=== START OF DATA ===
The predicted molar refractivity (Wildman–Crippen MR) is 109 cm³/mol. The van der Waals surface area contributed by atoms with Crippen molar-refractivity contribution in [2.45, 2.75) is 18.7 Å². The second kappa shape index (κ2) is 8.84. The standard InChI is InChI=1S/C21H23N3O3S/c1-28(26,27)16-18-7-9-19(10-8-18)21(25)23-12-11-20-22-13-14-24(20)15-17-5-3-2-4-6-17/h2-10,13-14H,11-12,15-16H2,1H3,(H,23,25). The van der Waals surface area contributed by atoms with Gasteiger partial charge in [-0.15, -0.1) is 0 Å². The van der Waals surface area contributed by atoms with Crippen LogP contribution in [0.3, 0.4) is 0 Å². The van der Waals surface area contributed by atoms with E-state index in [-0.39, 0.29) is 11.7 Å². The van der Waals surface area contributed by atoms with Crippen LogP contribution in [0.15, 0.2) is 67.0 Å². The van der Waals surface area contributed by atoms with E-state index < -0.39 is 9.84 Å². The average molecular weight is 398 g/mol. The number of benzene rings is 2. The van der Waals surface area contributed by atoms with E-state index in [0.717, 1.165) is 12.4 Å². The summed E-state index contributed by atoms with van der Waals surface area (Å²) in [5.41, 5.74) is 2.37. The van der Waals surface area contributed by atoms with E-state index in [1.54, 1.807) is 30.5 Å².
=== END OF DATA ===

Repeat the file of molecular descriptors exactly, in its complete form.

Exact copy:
The predicted molar refractivity (Wildman–Crippen MR) is 109 cm³/mol. The van der Waals surface area contributed by atoms with Crippen molar-refractivity contribution in [2.45, 2.75) is 18.7 Å². The second kappa shape index (κ2) is 8.84. The standard InChI is InChI=1S/C21H23N3O3S/c1-28(26,27)16-18-7-9-19(10-8-18)21(25)23-12-11-20-22-13-14-24(20)15-17-5-3-2-4-6-17/h2-10,13-14H,11-12,15-16H2,1H3,(H,23,25). The van der Waals surface area contributed by atoms with Gasteiger partial charge in [-0.15, -0.1) is 0 Å². The van der Waals surface area contributed by atoms with Crippen LogP contribution in [0.3, 0.4) is 0 Å². The van der Waals surface area contributed by atoms with E-state index in [-0.39, 0.29) is 11.7 Å². The van der Waals surface area contributed by atoms with Crippen LogP contribution in [0.15, 0.2) is 67.0 Å². The van der Waals surface area contributed by atoms with E-state index < -0.39 is 9.84 Å². The average molecular weight is 398 g/mol. The number of benzene rings is 2. The van der Waals surface area contributed by atoms with E-state index in [0.717, 1.165) is 12.4 Å². The summed E-state index contributed by atoms with van der Waals surface area (Å²) in [5.41, 5.74) is 2.37. The van der Waals surface area contributed by atoms with E-state index in [1.54, 1.807) is 30.5 Å².